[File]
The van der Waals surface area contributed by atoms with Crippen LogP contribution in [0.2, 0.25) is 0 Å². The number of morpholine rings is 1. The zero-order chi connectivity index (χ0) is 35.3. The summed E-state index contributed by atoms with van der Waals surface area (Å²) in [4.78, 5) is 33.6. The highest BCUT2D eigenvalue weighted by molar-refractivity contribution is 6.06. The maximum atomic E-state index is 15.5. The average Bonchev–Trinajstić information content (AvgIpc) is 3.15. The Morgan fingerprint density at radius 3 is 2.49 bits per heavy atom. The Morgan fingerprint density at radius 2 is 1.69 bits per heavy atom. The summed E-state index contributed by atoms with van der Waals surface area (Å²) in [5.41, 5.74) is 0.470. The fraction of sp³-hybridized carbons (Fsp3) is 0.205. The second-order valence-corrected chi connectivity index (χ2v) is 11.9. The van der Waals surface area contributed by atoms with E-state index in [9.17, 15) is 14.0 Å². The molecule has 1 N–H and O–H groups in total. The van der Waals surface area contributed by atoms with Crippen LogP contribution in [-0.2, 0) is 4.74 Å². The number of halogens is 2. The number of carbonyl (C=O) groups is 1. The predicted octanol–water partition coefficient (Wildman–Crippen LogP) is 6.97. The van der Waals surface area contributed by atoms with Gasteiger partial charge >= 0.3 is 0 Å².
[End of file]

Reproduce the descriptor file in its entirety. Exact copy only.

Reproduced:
The van der Waals surface area contributed by atoms with Crippen LogP contribution in [0.2, 0.25) is 0 Å². The number of morpholine rings is 1. The zero-order chi connectivity index (χ0) is 35.3. The summed E-state index contributed by atoms with van der Waals surface area (Å²) in [4.78, 5) is 33.6. The highest BCUT2D eigenvalue weighted by molar-refractivity contribution is 6.06. The maximum atomic E-state index is 15.5. The average Bonchev–Trinajstić information content (AvgIpc) is 3.15. The Morgan fingerprint density at radius 3 is 2.49 bits per heavy atom. The Morgan fingerprint density at radius 2 is 1.69 bits per heavy atom. The summed E-state index contributed by atoms with van der Waals surface area (Å²) in [5.41, 5.74) is 0.470. The fraction of sp³-hybridized carbons (Fsp3) is 0.205. The second-order valence-corrected chi connectivity index (χ2v) is 11.9. The van der Waals surface area contributed by atoms with E-state index in [9.17, 15) is 14.0 Å². The molecule has 1 N–H and O–H groups in total. The van der Waals surface area contributed by atoms with Crippen LogP contribution in [-0.2, 0) is 4.74 Å². The number of halogens is 2. The number of carbonyl (C=O) groups is 1. The predicted octanol–water partition coefficient (Wildman–Crippen LogP) is 6.97. The van der Waals surface area contributed by atoms with Gasteiger partial charge >= 0.3 is 0 Å².